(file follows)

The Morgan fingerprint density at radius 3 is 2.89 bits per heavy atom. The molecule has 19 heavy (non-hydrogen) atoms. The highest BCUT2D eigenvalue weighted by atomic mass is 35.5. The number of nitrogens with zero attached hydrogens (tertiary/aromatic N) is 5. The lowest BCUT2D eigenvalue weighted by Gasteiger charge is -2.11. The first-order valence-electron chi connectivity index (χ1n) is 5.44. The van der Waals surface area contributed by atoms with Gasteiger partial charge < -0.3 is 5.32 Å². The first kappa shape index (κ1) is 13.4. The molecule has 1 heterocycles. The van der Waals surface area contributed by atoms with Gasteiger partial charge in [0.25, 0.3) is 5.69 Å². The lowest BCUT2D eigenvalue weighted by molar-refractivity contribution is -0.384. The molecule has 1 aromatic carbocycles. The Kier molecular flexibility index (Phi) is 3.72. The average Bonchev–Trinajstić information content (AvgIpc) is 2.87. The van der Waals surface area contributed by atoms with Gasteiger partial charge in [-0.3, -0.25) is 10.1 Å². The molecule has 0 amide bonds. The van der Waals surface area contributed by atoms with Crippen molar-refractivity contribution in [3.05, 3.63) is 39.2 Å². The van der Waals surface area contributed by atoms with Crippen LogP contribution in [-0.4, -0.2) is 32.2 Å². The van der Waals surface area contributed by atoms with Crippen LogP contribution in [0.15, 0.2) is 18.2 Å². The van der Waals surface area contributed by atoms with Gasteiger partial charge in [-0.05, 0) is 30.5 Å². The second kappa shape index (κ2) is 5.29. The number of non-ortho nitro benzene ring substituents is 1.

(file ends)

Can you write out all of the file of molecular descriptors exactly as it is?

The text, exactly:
The Morgan fingerprint density at radius 3 is 2.89 bits per heavy atom. The molecule has 19 heavy (non-hydrogen) atoms. The highest BCUT2D eigenvalue weighted by atomic mass is 35.5. The number of nitrogens with zero attached hydrogens (tertiary/aromatic N) is 5. The lowest BCUT2D eigenvalue weighted by Gasteiger charge is -2.11. The first-order valence-electron chi connectivity index (χ1n) is 5.44. The van der Waals surface area contributed by atoms with Gasteiger partial charge < -0.3 is 5.32 Å². The first kappa shape index (κ1) is 13.4. The molecule has 1 heterocycles. The van der Waals surface area contributed by atoms with Gasteiger partial charge in [0.25, 0.3) is 5.69 Å². The lowest BCUT2D eigenvalue weighted by molar-refractivity contribution is -0.384. The molecule has 1 aromatic carbocycles. The Kier molecular flexibility index (Phi) is 3.72. The average Bonchev–Trinajstić information content (AvgIpc) is 2.87. The van der Waals surface area contributed by atoms with Gasteiger partial charge in [-0.3, -0.25) is 10.1 Å². The molecule has 0 amide bonds. The van der Waals surface area contributed by atoms with Crippen molar-refractivity contribution in [3.05, 3.63) is 39.2 Å². The van der Waals surface area contributed by atoms with Crippen LogP contribution in [-0.4, -0.2) is 32.2 Å². The van der Waals surface area contributed by atoms with Crippen LogP contribution in [0.15, 0.2) is 18.2 Å². The van der Waals surface area contributed by atoms with Gasteiger partial charge in [-0.05, 0) is 30.5 Å². The second kappa shape index (κ2) is 5.29. The number of non-ortho nitro benzene ring substituents is 1.